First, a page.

• Sort All Books
  • Information

Religious Freedom and the Supreme Court

By Ronald B. Flowers, Melissa Rogers and Stephen K. Green

Religious Freedom and the Supreme Court
Paperback, 1200 pages $69.95
Published: 15th January 2009
ISBN: 9781602581609
Format: 10in x 7in


Subjects: All Political Science, All Religious Studies, Law & Religion, Religion & Politics

Toward Benevolent Neutrality (5th edition, 1996), a longstanding favorite for professors of church-and-state relationships in the U.S., has been revised and updated by one original author, Robert B. Flowers, and two new ones, Melissa Rogers and Steven K. Green. Religious Freedom and the Supreme Court contains a new introduction clearly explaining specific ways the Court delineates the idea of religious freedom on a case-by-case basis. As clearly written as its predecessor, and as appropriate for the classroom, this new book contains explanations of more recent cases, decided by a contemporary Supreme Court. It is clear, relevant, and an essential text for the twenty-first century.

Part 1

Introduction

1 The Impact of the U.S. Supreme Court on American Religious Freedom

§1 Understanding the Supreme Court; §2 Understanding the Protection of “Rights” and “Liberties

2 The Historical Background to the First Amendment Religion Clauses

3 Themes and Trends in First Amendment Interpretation

§3 Originalism and Its Critics; §4 “Nonpreferentialism” and Government Fi­nancial Aid for Religion; §5 Incorporation of the Establishment Clause; §6 The “Distinctiveness” of Religion; §7 “No-Aid Separation” v. “Evenhanded Neu­trality”; §8 Use of Speech Principles in Religion Clause Jurisprudence; §9 Accommodation of Religion; §10 “Play In the Joints”; §11 “Complementary Values, Conflicting Pressures”

4 What Is Religion?

5 The Concept of Standing

§13 Flast v. Cohen; §14 Valley Forge College v. Americans United for Separa­tion of Church and State; §15 Hein v. Freedom From Religion Foundation; §16 Elk Grove Unified School District v. Michael A. Newdow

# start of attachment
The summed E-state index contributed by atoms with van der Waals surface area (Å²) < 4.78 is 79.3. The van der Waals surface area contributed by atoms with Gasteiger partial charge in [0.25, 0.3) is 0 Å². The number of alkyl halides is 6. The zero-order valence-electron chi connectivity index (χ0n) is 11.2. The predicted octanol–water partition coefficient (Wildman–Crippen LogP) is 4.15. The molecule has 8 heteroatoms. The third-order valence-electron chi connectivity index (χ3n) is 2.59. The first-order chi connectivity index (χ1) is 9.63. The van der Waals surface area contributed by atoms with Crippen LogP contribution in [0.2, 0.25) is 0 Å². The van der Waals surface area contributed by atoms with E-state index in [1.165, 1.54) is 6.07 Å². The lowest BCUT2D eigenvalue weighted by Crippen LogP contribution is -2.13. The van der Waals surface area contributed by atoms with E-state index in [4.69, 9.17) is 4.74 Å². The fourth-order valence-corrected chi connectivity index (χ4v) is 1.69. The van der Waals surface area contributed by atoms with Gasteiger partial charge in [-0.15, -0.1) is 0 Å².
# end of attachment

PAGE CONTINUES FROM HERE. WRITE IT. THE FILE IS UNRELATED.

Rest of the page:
Part 2

The Free Exercise Clause

6 Basic Concepts and Development of Free Exercise Doctrine

§17 The “Belief-Action” Dichotomy (Reynolds v. United States; Davisv. Beason); §18 Religious Liberty as Due Process Liberty (Pierce v. Soci­ety of the Sisters of the Holy Names of Jesus and Mary); §19 Conscien­tious Objector Cases (United States v. Schwimmer; Girouard v. United States; Hamilton v. Regents of the University of California); §20 Em­bracing Free Exercise as a Right (Cantwell v. State of Connecticut; West Virginia State Board of Education v. Barnette; Prince v. Massachusetts); §21 Early Free Exercise on Government Property (Davis v. Commonwealth of Massachusetts; Murdock v. Pennsylvania; Heffron v. International Society for Krishna Consciousness; International Society for Krishna Consciousness v. Lee)

7 Rise and Fall of Free Exercise Exemptions: From Sherbert to Smith

§22 The Rise of Judically Mandated Free Exercise Exemptions (Sherbert v. Verner; Wisconsin v. Yoder); §23 Refining the Sherbert Test (United States v. Lee; Thomas v. Review Board; Hobbie v. Unemployment Appeals Commission of Florida; Frazee v. Illinois Employment Security Department); §24 Free Exer­cise in Transition (Bowen v. Roy; Lyng v. Northwest Indian Cemetery Protective Association; Goldman v. Weinberger; O’Lone v. Estate of Shabazz; Hernandez v. Commissioner of Internal Revenue; Jimmy Swaggart Ministries v. Board of Equalization)

8 Rise and Fall of Free Exercise Exemptions: Smith and Beyond

§25 The Fall of Judicially Mandated Free Exercise Exemptions (Employment Division v. Smith); §26 The Free Exercise Clause Beyond Smith (Church of Lukumi Babalu Aye v. City of Hialeah); §27 Congress Stands in the Gap: RFRA and RLUIPA (City of Boerne v. Archbishop Flores; Gonzales v. O Centro Espirita Beneficente Uniao Do Vegetal; Cutter v. Wilkinson)

9 Churches and the Civil Justice System